News | May 12, 2009

Soldiers bolster Iraqi media on local level

By Sgt. Dustin Roberts , 1st Infantry Division

Sheik Maqmoud al-Falahi, right, a tribal leader in northwestern Baghdad, speaks to attendees of the “Hurriyah Walkthrough” ceremony in the Kadamiyah district of northwestern Baghdad.
Sheik Maqmoud al-Falahi, right, a tribal leader in northwestern Baghdad, speaks to attendees of the ‘Hurriyah Walkthrough’ ceremony in the Kadamiyah district of northwestern Baghdad.

BAGHDAD (May 12, 2009) – A partnership among the local government, Iraqi security forces and the 1st Infantry Division’s 1st Combined Arms Battalion, 18th Infantry Regiment, 2nd Heavy Brigade Combat Team, has given citizens of northwestern Baghdad’s Hurriyah neighborhood an improved community.

In a walk-through of a busy market street yesterday, Iraqi television reporters met with civic, tribal and security leaders, as well as 2nd HBCT leaders, to see a cleaner environment and thriving shops.

“We’re trying to show the people of Hurriyah, the people who live outside of Hurriyah and throughout Baghdad, the security, civic and essential service improvements in Hurriyah,” Army Capt. Nathan Williams, commander of the U.S. battalion’s Company A, said. “There is a lot of misconceptions out there that security is bad and the area hasn’t been prospering recently.”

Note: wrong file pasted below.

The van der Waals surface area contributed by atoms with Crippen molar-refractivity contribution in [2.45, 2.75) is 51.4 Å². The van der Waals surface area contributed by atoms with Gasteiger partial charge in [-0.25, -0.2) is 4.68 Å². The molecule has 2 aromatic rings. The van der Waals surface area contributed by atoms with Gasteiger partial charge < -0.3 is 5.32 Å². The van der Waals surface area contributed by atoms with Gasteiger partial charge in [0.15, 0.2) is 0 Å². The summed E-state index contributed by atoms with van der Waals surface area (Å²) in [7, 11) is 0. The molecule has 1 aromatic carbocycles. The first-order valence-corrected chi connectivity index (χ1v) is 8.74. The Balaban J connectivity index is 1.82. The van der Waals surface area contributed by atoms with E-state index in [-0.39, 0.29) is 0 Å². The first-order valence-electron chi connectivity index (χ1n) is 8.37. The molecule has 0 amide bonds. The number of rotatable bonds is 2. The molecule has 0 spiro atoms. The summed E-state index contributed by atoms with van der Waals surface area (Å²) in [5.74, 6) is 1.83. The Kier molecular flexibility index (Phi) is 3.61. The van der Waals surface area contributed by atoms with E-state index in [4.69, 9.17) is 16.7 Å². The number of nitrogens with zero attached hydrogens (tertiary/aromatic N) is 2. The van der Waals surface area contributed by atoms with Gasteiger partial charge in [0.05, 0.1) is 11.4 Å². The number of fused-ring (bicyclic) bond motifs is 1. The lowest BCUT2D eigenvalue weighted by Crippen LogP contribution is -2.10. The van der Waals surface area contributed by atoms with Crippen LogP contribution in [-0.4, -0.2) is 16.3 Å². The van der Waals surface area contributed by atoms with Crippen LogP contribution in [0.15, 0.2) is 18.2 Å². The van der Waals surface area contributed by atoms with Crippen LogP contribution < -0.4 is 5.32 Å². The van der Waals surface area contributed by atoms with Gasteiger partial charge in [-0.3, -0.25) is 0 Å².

Many Iraqis who moved away from the neighborhood from 2003 through 2006, when al-Qaida in Iraq and Iranian-backed enemy fighters created an unstable security environment have not had the chance to see that the neighborhood has undergone a continuing makeover, Williams said.

“We’re trying to spread the word that things have improved so people can come back to Hurriyah,” he said. “This is a great opportunity to get the word out to the public.”

Because the word came from the neighborhood’s leaders and the local media, it is likely the people of Iraq will find Hurriyah’s improvements more credible, he added.

“Just like in our country, the message doesn’t always get out. It has some sort of shaded lens on it if it comes from us,” said Army Lt Col. John Vermeesch, commander of the “Vanguard” Battalion. “If it comes from their own people, then it’s more believable and genuine.”

Vermeesch said Hurriyah has turned around because the partnership between the Iraqi and U.S. soldiers means more than manning checkpoints.

“The 1st Battalion, 22nd Brigade, 6th Iraqi Army, is an incredibly effective and efficient unit, and they have done great things in partnership with Company A,” he said. “They conduct continuous combined area reconnaissance [and] combined raids against known targets, and they patrol the streets together every day.”

Williams added that the residents of Hurriyah also see street sweepers cleaning up trash, and much of the sewage from the past has been removed.

The Vanguard Battalion works with the local public works department to improve essential services.

“Essential services are good, but they need to get better – specifically sewage [in one of the areas],” Vermeesch said. “That is something we are working … to try and improve.”

Thanks to the Iraqi media bringing out the views of local residents, Vermeesch said, the people of Baghdad will have a better idea of the situation in Hurriyah.

“Today’s event met our intent,” he said, “and I believe that the right message got out to the people of Iraq that Hurriyah is a safe and stable city. I think the right message got out to Baghdad.”